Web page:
With the COVID-19 pandemic continuing to spread rapidly, and no clear end in sight, many businesses worldwide have begun seriously reckoning with the fact that they may be mostly or even entirely remote for the foreseeable future.
And with many businesses hoping to continue somewhat regular operations, including hitting growth targets in the coming year, hiring managers and business owners are looking for new solutions to help them continue growing even during the pandemic.
Remote hiring has presented itself as a simple and workable solution for many companies. With a stable internet connection and fast and clear video conference apps, having a team of remote employees tackling your newest problems and finding innovative solutions from the comfort of their own homes has never been easier.
However, recruiting employees entirely remotely does come with its own set of challenges that anyone thinking of hiring soon should be familiar with.
Create a smart, interesting, and engaging job listing
Talent looking to be hired by an innovative and high-quality company are careful in scrutinizing job listing. They want to know that a company will meet their requirements and expectations, help them grow their own careers, and give them opportunities to be creative in finding solutions.
To entice that kind of talent to join your remote workplace, be sure to add this information to your job listing:
- The full set of responsibilities the hire will need to handle
- Expected skills and capabilities
- Preferred skills and capabilities
- Educational and training requirements
- Growth opportunities
- Compensation range and benefits package
- Information on the company and what you do
- Interpersonal qualities you look for in new hires
Once you’ve put together a solid job description, it’s time to post it on a popular job listing site to get as much interest and traction on your listing as possible. Posting it widely online, then sharing via social media channels is the ideal way to get plenty of eyes on it. And remember, because the position is remote, it really doesn’t matter much where your new hire plans on working from!
Be diligent in researching potential hires
When people have begun applying to your position, and you’ve started considering who will make the cut for an interview, it’s important to start screening employees. It’s a good idea to do some basic research on any candidate you’re serious about bringing on to your organization. This includes:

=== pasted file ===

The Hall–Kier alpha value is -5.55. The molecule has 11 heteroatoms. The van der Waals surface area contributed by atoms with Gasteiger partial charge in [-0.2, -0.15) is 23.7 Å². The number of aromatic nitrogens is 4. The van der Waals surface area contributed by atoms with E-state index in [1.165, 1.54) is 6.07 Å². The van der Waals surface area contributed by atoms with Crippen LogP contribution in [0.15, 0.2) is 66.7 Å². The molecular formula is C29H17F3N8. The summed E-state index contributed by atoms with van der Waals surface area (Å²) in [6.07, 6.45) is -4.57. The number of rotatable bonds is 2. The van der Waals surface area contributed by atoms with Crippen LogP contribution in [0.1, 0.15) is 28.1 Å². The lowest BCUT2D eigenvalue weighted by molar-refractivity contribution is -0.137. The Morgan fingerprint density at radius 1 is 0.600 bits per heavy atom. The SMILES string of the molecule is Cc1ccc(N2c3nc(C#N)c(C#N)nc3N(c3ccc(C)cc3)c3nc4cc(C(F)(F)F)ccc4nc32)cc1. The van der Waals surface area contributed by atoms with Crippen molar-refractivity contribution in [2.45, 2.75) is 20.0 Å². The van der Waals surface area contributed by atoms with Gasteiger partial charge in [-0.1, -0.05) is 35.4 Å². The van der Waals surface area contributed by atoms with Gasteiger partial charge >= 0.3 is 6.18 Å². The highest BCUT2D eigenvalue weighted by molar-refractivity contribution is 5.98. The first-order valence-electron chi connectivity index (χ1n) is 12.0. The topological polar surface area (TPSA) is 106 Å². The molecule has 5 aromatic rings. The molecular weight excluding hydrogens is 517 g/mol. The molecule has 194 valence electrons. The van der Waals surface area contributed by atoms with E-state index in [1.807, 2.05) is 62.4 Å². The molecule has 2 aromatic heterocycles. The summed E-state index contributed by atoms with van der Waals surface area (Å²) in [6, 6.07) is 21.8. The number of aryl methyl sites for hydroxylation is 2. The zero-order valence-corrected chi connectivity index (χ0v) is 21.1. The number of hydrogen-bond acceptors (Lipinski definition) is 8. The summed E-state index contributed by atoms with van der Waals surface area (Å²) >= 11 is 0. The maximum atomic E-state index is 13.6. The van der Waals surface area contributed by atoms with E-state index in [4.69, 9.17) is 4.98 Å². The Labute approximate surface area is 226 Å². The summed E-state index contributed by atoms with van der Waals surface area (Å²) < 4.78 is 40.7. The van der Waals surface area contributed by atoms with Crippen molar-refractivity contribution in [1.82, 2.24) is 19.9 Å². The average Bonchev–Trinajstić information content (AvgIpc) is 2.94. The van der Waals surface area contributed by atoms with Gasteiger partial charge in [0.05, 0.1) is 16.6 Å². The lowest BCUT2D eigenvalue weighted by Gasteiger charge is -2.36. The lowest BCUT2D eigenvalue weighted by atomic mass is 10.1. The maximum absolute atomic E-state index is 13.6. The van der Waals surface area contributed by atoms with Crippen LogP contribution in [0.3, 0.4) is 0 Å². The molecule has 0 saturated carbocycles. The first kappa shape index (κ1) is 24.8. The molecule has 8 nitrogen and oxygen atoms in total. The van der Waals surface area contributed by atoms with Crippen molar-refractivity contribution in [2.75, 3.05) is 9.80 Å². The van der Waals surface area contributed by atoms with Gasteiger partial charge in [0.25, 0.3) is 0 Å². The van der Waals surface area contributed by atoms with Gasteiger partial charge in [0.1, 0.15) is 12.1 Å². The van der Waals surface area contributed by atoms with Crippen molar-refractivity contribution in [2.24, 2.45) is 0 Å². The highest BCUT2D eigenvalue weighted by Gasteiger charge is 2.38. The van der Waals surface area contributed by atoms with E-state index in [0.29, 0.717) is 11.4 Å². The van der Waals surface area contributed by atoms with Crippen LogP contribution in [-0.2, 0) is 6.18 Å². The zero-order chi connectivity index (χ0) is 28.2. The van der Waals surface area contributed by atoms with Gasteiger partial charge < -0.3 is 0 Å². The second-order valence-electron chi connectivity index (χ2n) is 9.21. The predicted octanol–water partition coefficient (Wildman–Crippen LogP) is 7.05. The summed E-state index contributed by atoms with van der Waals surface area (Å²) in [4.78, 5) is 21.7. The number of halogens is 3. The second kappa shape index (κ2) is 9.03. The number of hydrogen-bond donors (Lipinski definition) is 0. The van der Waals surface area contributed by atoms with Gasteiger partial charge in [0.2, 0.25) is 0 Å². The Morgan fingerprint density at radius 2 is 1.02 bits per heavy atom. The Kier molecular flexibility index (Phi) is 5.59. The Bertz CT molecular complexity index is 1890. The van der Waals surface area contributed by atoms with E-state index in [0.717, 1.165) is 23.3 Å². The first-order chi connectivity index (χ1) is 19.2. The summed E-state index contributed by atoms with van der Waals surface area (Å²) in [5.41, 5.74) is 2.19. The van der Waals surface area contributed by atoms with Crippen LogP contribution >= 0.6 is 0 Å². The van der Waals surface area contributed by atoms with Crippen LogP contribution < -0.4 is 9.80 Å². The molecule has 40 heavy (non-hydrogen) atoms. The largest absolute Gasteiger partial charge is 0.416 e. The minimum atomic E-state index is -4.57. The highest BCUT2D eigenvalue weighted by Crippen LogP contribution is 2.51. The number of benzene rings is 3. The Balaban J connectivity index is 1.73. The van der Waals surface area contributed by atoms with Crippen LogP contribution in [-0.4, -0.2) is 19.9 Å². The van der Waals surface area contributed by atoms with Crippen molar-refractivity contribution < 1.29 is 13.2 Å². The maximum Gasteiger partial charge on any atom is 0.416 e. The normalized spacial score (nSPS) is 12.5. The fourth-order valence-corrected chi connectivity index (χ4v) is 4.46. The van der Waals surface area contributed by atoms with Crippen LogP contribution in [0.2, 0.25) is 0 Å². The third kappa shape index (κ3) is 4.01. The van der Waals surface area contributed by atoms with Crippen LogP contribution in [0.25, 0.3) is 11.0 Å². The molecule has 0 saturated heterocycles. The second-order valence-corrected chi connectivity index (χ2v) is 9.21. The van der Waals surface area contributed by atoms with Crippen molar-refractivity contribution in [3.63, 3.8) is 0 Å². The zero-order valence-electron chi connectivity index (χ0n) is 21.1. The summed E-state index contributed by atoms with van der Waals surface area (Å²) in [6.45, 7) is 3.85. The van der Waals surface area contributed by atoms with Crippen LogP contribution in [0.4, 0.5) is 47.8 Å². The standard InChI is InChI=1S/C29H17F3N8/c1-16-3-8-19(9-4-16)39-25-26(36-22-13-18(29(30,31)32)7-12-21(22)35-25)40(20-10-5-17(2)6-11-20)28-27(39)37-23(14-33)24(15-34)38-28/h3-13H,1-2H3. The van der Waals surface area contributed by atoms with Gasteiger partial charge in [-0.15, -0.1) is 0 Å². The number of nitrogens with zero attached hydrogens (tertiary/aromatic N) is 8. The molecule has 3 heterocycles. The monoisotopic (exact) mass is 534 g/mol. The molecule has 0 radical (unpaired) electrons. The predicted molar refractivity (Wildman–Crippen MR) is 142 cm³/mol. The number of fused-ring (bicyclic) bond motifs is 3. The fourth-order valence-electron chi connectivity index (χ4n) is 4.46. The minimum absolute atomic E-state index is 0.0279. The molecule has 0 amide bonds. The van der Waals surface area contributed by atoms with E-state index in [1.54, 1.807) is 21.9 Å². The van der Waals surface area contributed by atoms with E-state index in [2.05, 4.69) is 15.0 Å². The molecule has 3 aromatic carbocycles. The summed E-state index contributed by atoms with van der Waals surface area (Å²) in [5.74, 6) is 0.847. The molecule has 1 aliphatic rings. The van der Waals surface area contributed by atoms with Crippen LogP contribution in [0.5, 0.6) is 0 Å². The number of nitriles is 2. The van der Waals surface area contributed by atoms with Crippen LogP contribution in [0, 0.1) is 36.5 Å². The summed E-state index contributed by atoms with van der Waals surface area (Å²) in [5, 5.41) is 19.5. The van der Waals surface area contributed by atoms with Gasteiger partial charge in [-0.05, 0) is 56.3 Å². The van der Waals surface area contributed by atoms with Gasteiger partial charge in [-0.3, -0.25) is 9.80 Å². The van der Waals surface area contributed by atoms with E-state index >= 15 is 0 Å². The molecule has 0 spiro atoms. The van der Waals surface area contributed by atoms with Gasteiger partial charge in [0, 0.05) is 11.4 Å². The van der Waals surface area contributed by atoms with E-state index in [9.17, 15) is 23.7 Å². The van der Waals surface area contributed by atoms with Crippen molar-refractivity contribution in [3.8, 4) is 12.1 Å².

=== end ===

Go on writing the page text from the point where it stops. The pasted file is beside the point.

- A simple Google search to see what comes up
- Checking out their LinkedIn profile
- Taking a quick view of their social media presence
- Surveying any personal website or portfolio they may have posted online
In addition to your own personal research, it’s also important to run a professional background check. What do background checks look for? Anything from a criminal record or issues with past employers to verifying their work history and credit score. After you’ve performed all necessary research, it’s important to make clear to any new hires (or potential new hires) what you’ll expect of them.
Set up clear expectations
Because employers are still fine-tuning the way that remote work should be handled, and there’s no universally agreed-upon set of rules for remote workers the way there was for office workers, it’s important to set clear expectations for your employees. This includes things like:
- The hours they should be online
- The hours they should aim to log each day
- What their regular availability should be
- How you tackle project management
- What means of reaching them are appropriate
- What time zone they are expected to report to
Once these expectations are set, employees will feel much more confident that they are performing their job correctly.
Invest in company culture—even if it’s remote
Company culture can be hard to cultivate in a remote setting, but it’s important both for your business and for the employees that make it thrive. Plus, potential hires are often looking for a fun and engaged company culture when they’re on the job hunt.
Company culture can mean a variety of things, and might be different from industry to industry. You can poll employees to find out what kind of events they’d prefer, like video chat happy hours, mentor programs, or friendly competitions.
Enticing remote employees has never been more essential. Luckily, there have never been more tools to do it than there are now. With the right strategies, your remote workforce can thrive.